12. Action Comics #359. This issue and the one above came out in late 1967, just as Adams was making his splash. What a great pairing; the scenarios aren’t new to comics but Adams gives them both extra shock value and impact — because he could draw the hell out of any scenario, no matter how jarring or absurd.

11. Action Comics #374. Adams makes even the rubber-mask cliche look great. Superman is the picture guilt and self-loathing.

10. Action Comics #366. Kal-El makes only a cameo but what a groovy line-up of faux Supermen. And dig the way the “S” shields pull your eye to the center, where Supergirl, wearing her own “S” shield, is giving them all what-for. Outstanding composition.

9. Action Comics #364. Kryptonian leprosy! Rarely has a Superman cover been creepier.

8. Superman #204. The house ad for this one made a huge impression on me. It’s very Silver Agey — it came out in late 1967 — but Adams’ draftsmanship fills you with a sense of menace and dread. One of the most enduring Superman covers of the ’60s.

7. Action Comics #466. Good lord, is this a sick cover. Which is why it’s so riveting.

6. Justice League of America #74. As noted above, I largely left team and team-up books off the list but this one is so focused on the Man of Steel that it was impossible to exclude. What incredible power in the foreground showdown between the Supermen of Two Worlds.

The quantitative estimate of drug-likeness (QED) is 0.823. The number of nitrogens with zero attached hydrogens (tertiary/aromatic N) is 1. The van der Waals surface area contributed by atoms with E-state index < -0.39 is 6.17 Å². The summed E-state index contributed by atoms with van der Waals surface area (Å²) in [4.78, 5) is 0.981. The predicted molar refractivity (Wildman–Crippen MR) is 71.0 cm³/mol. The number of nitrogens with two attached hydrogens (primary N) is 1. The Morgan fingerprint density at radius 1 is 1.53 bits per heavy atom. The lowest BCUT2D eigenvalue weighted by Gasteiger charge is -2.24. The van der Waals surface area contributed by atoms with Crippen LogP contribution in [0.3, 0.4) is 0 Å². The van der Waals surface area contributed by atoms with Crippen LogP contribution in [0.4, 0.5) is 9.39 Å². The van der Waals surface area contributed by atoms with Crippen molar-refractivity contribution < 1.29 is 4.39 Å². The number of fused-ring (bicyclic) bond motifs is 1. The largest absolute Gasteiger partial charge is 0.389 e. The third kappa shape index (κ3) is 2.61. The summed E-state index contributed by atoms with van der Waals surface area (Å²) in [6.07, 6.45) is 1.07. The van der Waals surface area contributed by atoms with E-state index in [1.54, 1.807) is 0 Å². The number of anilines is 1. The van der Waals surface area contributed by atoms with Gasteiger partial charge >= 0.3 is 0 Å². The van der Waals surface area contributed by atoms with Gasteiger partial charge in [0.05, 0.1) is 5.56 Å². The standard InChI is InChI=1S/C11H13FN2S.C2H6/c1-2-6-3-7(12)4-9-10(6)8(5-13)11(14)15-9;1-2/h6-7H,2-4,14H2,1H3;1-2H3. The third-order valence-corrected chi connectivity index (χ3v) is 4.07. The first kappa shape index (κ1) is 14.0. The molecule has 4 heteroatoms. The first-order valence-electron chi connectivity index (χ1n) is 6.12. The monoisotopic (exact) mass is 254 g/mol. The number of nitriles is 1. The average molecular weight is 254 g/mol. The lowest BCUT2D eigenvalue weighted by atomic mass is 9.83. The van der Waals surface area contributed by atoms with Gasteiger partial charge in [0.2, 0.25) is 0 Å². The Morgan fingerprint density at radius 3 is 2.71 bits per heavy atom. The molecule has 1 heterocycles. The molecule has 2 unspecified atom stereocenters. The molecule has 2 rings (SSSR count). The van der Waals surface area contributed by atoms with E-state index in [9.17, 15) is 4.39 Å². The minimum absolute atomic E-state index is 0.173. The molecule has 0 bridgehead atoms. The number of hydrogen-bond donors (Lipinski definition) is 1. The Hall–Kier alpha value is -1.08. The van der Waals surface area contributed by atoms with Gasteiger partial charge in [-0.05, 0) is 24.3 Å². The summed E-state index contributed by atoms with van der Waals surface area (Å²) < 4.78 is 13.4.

5. Action Comics #361. The house ad for this cover also caught my attention way back when. Superman is often shown in defeat on covers — drama, you know — but damn, I don’t know if there’s a better example of him straight-up getting his ass kicked.

4. Superman #317. The tension and rage are palpable. The green skin helps but this one is all about the tense body language. People call Superman the Big Boy Scout, but you do NOT want to piss him off. A brilliant study in coiled tension and anatomy. Outstanding.

3. Action Comics #419. One of the most memorable Superman covers ever. I got this when it came out in 1972 and put the cover on my wall like it was a little poster, which it pretty much is; only the blurbage lets you know something’s amiss (an effective move). Some people would put this at the top and I’d be hard-pressed to argue against it. My only quibble: Murphy Anderson is one of the greatest inkers ever but the end result here is that the Man of Steel’s face looks more Anderson than Adams. Which is perfectly great, obviously, except this list is about Adams.